Employer Health Reform Issues Brief: Implementing and Communicating Changes to Health FSAs
Smart first steps for employers
Health FSAs will be required to limit employee contributions to no more than $2,500 per year (subject to annual inflation adjustments). This is the first time a statutory cap has been imposed on Health FSA contributions, although caps are a fairly common feature of many employers’ Health FSAs. Additionally, Health FSAs will no longer be permitted to reimburse participants for over-the-counter drug purchases.
Effective Date: The ban on reimbursements for over-the-counter drugs is effective for plan years beginning after December 31, 2010. The $2,500 per year contribution limit is effective for plan years beginning after December 31, 2012.
Key Implication: Plan Design
A plan amendment will be required for any employer that currently offers a Health FSA with no annual contribution limit, or with a limit of more than $2,500. Some Health FSAs also may need amending to reflect the ban on reimbursing over-the-counter drug purchases.
Key Implication: Administration
Employers will need to update their administrative processes to ensure claims for over-the-counter drug purchases are not paid by the plan. This is particularly important for employers that give employees instant access to their Health FSAs through special debit cards. Employers using third-party administrators (TPAs) should confirm their TPA’s processes have been updated.
Key Implication: Communications
Employers should begin communicating these changes to employees as soon as possible so they can plan accordingly. The ban on using Health FSAs to pay for over-the-counter drugs likely will affect how much money employees are willing to put in a Health FSA, so they need to know about this change before making a salary reduction election during the upcoming open enrollment season. The $2,500 cap will not become effective until 2013, but telling employees about it now will give them a chance to plan the timing of large out-of-pocket medical expenditures.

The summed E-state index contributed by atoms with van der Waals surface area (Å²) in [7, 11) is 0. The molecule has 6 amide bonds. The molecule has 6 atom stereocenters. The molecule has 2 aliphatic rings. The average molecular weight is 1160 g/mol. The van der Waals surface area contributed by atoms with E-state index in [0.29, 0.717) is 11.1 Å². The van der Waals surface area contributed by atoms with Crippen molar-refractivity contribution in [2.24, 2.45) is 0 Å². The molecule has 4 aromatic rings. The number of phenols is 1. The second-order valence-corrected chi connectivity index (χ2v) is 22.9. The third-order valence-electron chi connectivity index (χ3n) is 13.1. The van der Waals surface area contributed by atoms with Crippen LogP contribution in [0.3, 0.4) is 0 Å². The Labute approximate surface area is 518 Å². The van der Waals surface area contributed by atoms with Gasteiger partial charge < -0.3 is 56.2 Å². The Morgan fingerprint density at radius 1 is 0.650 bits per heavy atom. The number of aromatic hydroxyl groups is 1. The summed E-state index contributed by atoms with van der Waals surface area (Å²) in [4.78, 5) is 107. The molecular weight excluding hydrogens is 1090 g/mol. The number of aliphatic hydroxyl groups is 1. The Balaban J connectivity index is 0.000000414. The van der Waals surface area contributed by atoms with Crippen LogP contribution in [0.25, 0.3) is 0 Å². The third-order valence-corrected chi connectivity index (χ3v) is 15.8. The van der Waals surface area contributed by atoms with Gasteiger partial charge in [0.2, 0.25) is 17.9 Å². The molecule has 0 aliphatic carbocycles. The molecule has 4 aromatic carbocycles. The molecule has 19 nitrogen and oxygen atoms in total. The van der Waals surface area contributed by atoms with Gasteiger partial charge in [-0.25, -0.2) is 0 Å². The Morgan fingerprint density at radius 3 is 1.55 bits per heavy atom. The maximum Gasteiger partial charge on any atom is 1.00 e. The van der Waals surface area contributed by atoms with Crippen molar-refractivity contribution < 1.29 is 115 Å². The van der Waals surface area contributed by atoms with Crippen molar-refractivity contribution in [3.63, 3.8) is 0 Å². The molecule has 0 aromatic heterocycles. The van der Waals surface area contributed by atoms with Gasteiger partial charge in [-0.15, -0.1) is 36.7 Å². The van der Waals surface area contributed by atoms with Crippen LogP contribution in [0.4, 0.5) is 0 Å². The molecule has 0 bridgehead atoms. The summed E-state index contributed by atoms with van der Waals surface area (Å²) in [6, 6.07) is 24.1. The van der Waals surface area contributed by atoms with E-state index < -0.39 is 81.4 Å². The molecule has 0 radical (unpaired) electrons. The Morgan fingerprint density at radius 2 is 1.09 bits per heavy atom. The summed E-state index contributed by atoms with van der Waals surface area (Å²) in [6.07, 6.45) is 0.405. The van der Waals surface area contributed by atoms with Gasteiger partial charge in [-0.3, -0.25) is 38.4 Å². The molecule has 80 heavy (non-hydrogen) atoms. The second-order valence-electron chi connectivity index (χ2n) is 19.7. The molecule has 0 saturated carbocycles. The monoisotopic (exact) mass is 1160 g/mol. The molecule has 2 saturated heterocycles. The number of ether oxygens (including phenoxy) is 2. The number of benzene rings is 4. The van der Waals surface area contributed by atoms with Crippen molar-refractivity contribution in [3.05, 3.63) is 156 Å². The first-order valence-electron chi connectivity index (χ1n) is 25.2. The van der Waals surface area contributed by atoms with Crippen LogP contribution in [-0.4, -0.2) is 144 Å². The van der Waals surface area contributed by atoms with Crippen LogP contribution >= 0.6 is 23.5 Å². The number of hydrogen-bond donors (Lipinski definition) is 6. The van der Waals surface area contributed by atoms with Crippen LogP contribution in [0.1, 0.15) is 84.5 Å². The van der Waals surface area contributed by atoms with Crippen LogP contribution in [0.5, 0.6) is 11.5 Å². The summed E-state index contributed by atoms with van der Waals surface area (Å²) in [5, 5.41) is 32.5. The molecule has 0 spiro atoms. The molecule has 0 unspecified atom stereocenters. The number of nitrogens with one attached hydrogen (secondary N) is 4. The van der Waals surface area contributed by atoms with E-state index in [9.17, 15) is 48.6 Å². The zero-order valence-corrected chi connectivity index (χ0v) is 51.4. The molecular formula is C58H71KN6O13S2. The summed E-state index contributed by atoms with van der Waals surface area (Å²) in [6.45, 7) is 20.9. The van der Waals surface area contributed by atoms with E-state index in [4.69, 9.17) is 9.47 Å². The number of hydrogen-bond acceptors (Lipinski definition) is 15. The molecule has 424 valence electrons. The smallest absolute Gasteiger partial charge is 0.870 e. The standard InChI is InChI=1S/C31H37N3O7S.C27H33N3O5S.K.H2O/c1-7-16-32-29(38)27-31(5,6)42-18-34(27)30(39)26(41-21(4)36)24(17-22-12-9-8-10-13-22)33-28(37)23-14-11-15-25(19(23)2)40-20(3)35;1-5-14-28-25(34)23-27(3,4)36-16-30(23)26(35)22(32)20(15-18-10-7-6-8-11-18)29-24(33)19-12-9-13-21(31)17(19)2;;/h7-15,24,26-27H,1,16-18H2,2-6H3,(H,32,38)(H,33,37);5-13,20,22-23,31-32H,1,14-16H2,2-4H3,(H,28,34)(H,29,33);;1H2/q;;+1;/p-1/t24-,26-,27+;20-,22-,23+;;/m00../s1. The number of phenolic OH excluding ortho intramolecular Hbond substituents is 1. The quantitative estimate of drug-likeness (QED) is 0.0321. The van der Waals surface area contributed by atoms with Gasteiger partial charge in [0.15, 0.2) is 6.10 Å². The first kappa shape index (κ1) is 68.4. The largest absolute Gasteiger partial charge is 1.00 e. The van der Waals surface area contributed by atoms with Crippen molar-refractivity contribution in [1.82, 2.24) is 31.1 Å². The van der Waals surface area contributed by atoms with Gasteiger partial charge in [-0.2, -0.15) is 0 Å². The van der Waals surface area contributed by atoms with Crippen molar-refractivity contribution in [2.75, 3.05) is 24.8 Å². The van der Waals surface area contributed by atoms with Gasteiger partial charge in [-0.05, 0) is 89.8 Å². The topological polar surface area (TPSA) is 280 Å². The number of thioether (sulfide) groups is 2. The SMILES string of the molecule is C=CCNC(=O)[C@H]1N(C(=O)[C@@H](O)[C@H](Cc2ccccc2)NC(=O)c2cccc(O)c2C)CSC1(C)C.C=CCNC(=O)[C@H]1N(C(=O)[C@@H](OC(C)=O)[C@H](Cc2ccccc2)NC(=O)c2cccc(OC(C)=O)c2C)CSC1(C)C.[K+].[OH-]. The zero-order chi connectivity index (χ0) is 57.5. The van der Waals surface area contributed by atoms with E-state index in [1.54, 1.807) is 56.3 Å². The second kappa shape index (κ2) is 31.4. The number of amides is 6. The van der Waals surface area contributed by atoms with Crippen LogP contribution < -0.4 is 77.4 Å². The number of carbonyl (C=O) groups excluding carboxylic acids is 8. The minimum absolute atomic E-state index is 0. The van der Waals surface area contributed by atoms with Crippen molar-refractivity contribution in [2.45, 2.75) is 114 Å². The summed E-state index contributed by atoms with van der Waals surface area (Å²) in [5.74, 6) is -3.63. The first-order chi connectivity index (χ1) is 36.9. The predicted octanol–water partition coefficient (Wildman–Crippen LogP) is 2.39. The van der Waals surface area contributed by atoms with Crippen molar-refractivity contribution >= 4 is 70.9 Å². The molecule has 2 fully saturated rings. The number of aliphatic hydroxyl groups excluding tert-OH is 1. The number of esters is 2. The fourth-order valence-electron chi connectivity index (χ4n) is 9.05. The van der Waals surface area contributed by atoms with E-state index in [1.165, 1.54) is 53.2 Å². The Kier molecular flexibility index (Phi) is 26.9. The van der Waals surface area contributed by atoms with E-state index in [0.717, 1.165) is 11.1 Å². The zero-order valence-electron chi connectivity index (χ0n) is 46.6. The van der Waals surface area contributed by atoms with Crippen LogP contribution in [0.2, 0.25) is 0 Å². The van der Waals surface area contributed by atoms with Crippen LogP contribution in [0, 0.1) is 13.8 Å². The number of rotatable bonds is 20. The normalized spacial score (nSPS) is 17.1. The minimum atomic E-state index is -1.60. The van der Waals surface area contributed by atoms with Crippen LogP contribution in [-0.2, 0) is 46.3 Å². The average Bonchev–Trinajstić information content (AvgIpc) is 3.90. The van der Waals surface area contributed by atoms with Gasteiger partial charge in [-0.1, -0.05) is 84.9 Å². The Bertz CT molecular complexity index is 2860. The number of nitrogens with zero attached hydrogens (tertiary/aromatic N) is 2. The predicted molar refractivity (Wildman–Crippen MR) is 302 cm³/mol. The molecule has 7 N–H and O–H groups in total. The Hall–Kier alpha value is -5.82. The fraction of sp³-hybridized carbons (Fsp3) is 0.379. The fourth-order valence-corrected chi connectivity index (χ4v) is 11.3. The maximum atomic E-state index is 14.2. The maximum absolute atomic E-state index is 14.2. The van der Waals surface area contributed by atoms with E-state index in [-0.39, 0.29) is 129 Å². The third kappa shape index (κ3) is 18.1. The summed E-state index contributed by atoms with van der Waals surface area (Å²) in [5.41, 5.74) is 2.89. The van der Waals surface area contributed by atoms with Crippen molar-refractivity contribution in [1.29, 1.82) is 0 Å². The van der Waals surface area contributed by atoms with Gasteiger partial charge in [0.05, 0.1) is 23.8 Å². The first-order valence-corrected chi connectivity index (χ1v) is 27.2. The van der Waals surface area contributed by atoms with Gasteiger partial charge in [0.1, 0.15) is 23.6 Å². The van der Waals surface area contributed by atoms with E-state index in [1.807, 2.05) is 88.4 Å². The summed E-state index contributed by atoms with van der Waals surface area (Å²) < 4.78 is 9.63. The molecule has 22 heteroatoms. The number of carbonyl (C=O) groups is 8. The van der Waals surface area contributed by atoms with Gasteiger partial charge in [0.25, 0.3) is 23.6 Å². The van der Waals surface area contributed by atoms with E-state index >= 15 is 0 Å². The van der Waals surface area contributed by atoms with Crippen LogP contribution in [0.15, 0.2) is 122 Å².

Smart First Steps for Employers to Consider
Plan Design: Review the current Health FSA plan document to determine if an amendment will be needed to implement the ban on reimbursing over-the-counter drug purchases.
Administration: Confirm that TPAs are aware of and prepared to implement the over-the-counter drug ban. Employers that self-administer their Health FSAs should immediately begin to assess what changes to administrative processes will be required.
Communications: Develop a strategy for communicating the new rules regarding reimbursements to employees before the next open enrollment period begins. Explaining this change to employees now should help minimize confusion during open enrollment and give employees a chance to assess the impact of the change on their salary reduction election for next year. Consider using these pre-open enrollment communications to also announce the upcoming $2,500 cap so employees can begin planning for that as well.
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